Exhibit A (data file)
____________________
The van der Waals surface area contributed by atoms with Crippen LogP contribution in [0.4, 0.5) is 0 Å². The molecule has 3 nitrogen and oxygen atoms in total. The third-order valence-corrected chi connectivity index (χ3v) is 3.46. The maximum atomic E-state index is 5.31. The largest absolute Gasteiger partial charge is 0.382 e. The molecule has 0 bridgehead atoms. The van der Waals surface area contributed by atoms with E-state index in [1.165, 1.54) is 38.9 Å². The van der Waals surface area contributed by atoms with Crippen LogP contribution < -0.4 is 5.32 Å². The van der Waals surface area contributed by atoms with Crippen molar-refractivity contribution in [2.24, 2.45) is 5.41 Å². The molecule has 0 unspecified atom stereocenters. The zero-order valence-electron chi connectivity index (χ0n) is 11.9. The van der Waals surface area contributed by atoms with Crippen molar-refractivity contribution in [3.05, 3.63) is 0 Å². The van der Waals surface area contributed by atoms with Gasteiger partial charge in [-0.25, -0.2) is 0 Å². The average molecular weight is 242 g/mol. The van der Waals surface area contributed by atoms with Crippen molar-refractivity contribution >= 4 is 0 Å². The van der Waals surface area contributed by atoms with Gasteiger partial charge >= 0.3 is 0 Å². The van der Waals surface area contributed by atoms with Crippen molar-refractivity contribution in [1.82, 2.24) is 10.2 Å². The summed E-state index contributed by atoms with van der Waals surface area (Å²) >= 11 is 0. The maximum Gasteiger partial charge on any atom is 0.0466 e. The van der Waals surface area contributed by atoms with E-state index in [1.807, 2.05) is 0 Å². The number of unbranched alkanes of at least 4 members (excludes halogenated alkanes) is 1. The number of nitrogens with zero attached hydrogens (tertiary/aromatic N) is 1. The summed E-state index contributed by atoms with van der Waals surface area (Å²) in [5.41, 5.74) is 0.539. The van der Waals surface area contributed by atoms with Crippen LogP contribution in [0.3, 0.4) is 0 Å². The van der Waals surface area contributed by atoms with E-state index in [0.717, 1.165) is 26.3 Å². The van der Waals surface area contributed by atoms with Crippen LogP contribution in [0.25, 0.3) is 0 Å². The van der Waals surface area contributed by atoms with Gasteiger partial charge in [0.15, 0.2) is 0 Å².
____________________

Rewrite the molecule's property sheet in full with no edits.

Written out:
The van der Waals surface area contributed by atoms with Crippen LogP contribution in [0.4, 0.5) is 0 Å². The molecule has 3 nitrogen and oxygen atoms in total. The third-order valence-corrected chi connectivity index (χ3v) is 3.46. The maximum atomic E-state index is 5.31. The largest absolute Gasteiger partial charge is 0.382 e. The molecule has 0 bridgehead atoms. The van der Waals surface area contributed by atoms with E-state index in [1.165, 1.54) is 38.9 Å². The van der Waals surface area contributed by atoms with Crippen LogP contribution < -0.4 is 5.32 Å². The van der Waals surface area contributed by atoms with Crippen molar-refractivity contribution in [2.24, 2.45) is 5.41 Å². The molecule has 0 unspecified atom stereocenters. The zero-order valence-electron chi connectivity index (χ0n) is 11.9. The van der Waals surface area contributed by atoms with Crippen molar-refractivity contribution in [3.05, 3.63) is 0 Å². The van der Waals surface area contributed by atoms with Gasteiger partial charge in [-0.25, -0.2) is 0 Å². The average molecular weight is 242 g/mol. The van der Waals surface area contributed by atoms with Crippen molar-refractivity contribution >= 4 is 0 Å². The van der Waals surface area contributed by atoms with Gasteiger partial charge >= 0.3 is 0 Å². The van der Waals surface area contributed by atoms with Crippen molar-refractivity contribution in [1.82, 2.24) is 10.2 Å². The summed E-state index contributed by atoms with van der Waals surface area (Å²) >= 11 is 0. The maximum Gasteiger partial charge on any atom is 0.0466 e. The van der Waals surface area contributed by atoms with E-state index in [1.807, 2.05) is 0 Å². The number of unbranched alkanes of at least 4 members (excludes halogenated alkanes) is 1. The number of nitrogens with zero attached hydrogens (tertiary/aromatic N) is 1. The summed E-state index contributed by atoms with van der Waals surface area (Å²) in [5.41, 5.74) is 0.539. The van der Waals surface area contributed by atoms with Crippen LogP contribution in [0.3, 0.4) is 0 Å². The van der Waals surface area contributed by atoms with E-state index in [0.717, 1.165) is 26.3 Å². The van der Waals surface area contributed by atoms with Crippen LogP contribution in [0.25, 0.3) is 0 Å². The van der Waals surface area contributed by atoms with Gasteiger partial charge in [0.15, 0.2) is 0 Å².